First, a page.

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Energy Efficient Embedded AI for Artificial Intelligence-of-Things

Prof. Yong LIAN, York Uinversity, Canada

Organized by IEEE Circuits and Systems Singapore Chapter & IEEE Signal Processing Singapore Chapter & Centre for Infocomm Technology (INFINITUS), School of EEE, NTU

Date : 03 September 2019 (Tuesday)
Time : 03.00 PM - 04.00 PM
Venue : EEE Executive Seminar Room (S2.2-B2b-53), NTU

Abstract

Internet-of-Things (IoT) is the inter-networking of physical devices, vehicles, buildings, and objects with embedded sensors. It is estimated that by 2020 there will be more than 34 billion IoT devices connected to the Internet. Nearly $6 trillion will be spent on IoT solutions over the next five years. Artificial Intelligence (AI), on the other hand, is intelligence demonstrated by machines that work and react like humans. The combination of AI and IoT gives birth of Artificial Intelligence-of-Things (AIoT). AIoT devices differ from IoT devices that not only they sense, store, transmit data but also analyze and act on data, i.e. the AIoT device makes a decision or perform a task similar to what a person could do. The enabling technology for the AIoT device is embedded AI. This talk will cover the energy efficient machine learning algorithm that utilizes the continuous-in-time and discrete-in-amplitude (CTDA) signal flow. The CTDA signal flow enables data compression at the input source, which greatly reduces the arithmetic operations in neural network. We will show by examples that the CTDA scheme significantly improves energy efficiency and is well suited for AIoT applications.

Speaker Biography

Dr. Yong LIAN received the B.Sc degree from the College of Economics & Management of Shanghai Jiao Tong University in 1984 and the Ph.D degree from the Department of Electrical Engineering of National University of Singapore (NUS) in 1994. His research interests include low power techniques, continuous-time signal processing, biomedical circuits and systems, and computationally efficient signal processing algorithms. His research has been recognized with more than 20 awards including the 1996 IEEE Circuits and Systems Society's Guillemin-Cauer Award, the 2008 Multimedia Communications Best Paper Award from the IEEE Communications Society, 2011 IES Prestigious Engineering Achievement Award, 2013 Outstanding Contribution Award from Hua Yuan Association and Tan Kah Kee International Society, and the 2015 Design Contest Award in 20th International Symposium on Low Power Electronics and Design. He is also the recipient of the National University of Singapore Annual Teaching Excellence Awards in 2009 and 2010, respectively.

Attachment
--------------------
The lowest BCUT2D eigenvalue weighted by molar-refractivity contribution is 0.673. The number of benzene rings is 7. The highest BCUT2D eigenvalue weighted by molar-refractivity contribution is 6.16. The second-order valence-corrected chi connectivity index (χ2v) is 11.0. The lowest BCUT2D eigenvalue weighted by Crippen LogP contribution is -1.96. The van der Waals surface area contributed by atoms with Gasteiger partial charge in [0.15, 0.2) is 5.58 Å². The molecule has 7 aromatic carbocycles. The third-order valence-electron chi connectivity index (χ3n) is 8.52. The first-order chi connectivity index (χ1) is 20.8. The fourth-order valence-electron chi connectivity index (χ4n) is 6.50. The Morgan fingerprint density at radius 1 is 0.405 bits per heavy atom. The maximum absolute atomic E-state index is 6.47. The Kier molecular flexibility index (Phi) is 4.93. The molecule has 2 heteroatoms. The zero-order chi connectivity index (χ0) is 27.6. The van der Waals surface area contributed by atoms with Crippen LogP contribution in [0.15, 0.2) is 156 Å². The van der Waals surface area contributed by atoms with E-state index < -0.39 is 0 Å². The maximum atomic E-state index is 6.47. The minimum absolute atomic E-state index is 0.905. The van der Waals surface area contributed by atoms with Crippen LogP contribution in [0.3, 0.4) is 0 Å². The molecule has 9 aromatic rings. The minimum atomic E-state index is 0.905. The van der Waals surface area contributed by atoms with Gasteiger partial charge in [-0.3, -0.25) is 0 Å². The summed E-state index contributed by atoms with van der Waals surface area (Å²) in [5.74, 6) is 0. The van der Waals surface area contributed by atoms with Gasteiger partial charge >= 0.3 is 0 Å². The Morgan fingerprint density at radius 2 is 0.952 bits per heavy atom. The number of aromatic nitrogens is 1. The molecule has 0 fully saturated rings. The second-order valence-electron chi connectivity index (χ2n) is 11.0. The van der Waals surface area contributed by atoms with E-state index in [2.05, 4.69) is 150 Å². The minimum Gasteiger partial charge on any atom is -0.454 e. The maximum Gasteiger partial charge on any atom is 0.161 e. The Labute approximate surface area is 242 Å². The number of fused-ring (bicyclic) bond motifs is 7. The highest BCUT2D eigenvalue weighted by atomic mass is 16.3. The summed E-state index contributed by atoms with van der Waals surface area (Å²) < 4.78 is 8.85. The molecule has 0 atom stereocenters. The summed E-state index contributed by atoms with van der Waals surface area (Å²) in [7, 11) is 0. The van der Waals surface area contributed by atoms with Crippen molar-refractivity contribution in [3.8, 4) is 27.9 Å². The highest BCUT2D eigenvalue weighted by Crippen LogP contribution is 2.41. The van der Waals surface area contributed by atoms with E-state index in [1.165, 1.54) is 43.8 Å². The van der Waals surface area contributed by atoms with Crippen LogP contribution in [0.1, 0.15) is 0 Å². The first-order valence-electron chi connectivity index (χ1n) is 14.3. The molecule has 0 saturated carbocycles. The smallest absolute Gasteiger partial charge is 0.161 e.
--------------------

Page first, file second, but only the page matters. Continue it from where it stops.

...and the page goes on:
Dr. Lian is the President of the IEEE Circuits and Systems (CAS) Society, a member of IEEE Technical Activities Board, Chair of IEEE Periodicals Partnership Opportunities Committee, a member of IEEE Periodicals Committee, a member of IEEE Periodicals Review and Advisory Committee, a member of IEEE Biomedical Engineering Award Committee, and a member of Steering Committee of the IEEE TBioCAS. He was the Editor-in-Chief of the IEEE TCAS-II for two terms, a member of IEEE Fellow Committee for 3 terms, and many leadership positions with IEEE Circuits and Systems Society. He is the founder of BioCAS, ICGCS, and PrimeAsia.

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Efficient FastICA Algorithms and Architectures for EEG Signal Separation

Prof. Lan-Da Van, National Chiao Tung University, Taiwan

Organized by IEEE Circuits and Systems Singapore Chapter & IEEE Signal Processing Singapore Chapter & Centre for Infocomm Technology (INFINITUS), School of EEE, NTU

Date : 03 September 2019 (Tuesday)
Time : 04.00 PM - 05.00 PM
Venue : EEE Executive Seminar Room (S2.2-B2b-53), NTU

Abstract

In this talk, three efficient fast independent component analysis (FastICA) hardware designs with the modified algorithms for electroencephalogram (EEG) signal separation will be addressed. The features are summarized as follows: 1) energy-efficient FastICA using the proposed early determination scheme; 2) cost-effective FastICA using the Gram-Schmidt based whitening algorithm, and 3) online FastICA algorithm and architecture with the limited memory. The post-layout simulation results can valid the design concepts.

Speaker Biography